Cooking on a wood stove. Nothing quite conjures up images of a serene country life and great country cooking like the though of one.
This is part of a series that I came across that I thought would help others. We don't have a wood stove yet (but plan on it in the future). I have heard similar advice before, so I wanted to pass it on. This is part one of a series that I'll be posting. I hope that it's of help.
BUILDING THE FIRE
good modern range is designed to get the greatest cooking and heating
value out of the flue used. When the range and chimney draft are right,
a properly controlled fire will do all the work required, without
It is therefore necessary to bear in mind that the
first problem of better baking is an understanding of the fire. If a
match is lighted, the flame shoots upward. The hot blaze causes a
DRAFT, drawing fresh air from below and supplying the oxygen necessary
for combustion. The range simply makes use of this basic principle on a
To start the fire, then, have on hand
plenty of free-burning fuel-dry paper and wood that is cut small. A
folded newspaper will not burn freely, but a few sheets lightly twisted
make a good first layer. Then a moderate supply of kindling wood, lay
Before lighting, open the door or slide
under the fire, also the direct draft to the chimney (over the oven) and
the check slide at the base of smoke pipe and also the damper in the
smoke pipe. The purpose is to promote a free passage of air up through
the firebox to the chimney by the most direct route.
that no stove has a draft of itself. The draft is furnished by the
chimney through the stovepipe, which obviously must be tight in all its
joints. Light the fire from below and allow it to get a good start. If
it burns too slowly, it needs more oxygen, supplied by opening the
door wide under the fire. If it burns too fast, it will produce more
smoke than the chimney can draw off and the excess will be thrown out
into the room. Partly closing the door under the fire will retard it.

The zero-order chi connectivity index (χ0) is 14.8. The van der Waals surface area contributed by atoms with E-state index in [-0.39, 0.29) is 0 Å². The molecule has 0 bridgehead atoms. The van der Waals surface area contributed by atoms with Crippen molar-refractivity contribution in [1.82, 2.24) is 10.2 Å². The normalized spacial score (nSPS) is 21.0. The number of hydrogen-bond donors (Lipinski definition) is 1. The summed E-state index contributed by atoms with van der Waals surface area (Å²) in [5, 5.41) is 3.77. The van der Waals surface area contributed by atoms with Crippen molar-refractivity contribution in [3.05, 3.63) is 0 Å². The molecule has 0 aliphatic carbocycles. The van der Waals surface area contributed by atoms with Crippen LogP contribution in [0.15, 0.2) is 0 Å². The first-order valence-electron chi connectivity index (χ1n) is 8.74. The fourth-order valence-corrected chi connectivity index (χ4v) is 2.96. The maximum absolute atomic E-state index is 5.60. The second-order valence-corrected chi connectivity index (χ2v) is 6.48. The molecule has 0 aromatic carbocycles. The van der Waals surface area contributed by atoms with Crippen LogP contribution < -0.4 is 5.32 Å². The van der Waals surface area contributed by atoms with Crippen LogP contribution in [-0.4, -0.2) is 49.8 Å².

(The first fire in a new range usually causes a little surface smoke
and oily odor. This is harmless and soon passes off).
If using coal...
applying coal, add a little more kindling. The grate should be well
covered with a brisk fire, both to support and ignite the coal evenly
and to prevent waste through the grate.
Never use kerosene to quicken a slow fire.
When the coal fire has a good start the oven damper may be closed.
process of keeping up a good coal fire is merely one of adding more
fuel, and occasionally "shaking down” to remove the ashes under the
Do not allow ashes to collect close up under the grate. In fact, this is about the only way a grate is damaged in ordinary use.
housekeepers, who depend upon the kitchen heating adjoining rooms or
for continuous hot water, maintain the same coal fire for months at a
When not in use for cooking, the oven door may to help heat the adjoining rooms.
CHECKING THE FIRE
the draft of air through the firebox continues unchecked, the fuel
soon burns out, and the top of the range gets red hot-a bad thing for
This may be accomplished in various ways-by
closing tight the door and slide under the fire-by partially closing
the damper in the stovepipe or pushing in the slide near the stove pipe
collar on top of the range-by opening the slide in the broiler door at
the end of the range over the fire- or by tipping the lids or covers
over the fire. The chimney keeps pulling for air and reducing the amount
of chimney allowing the air to rush in over the fire, instead of
through it checks the fire.
Closing the damper over the
oven also checks the degree, but the real purpose of this damper is to
send the heat around the oven on its way to the chimney.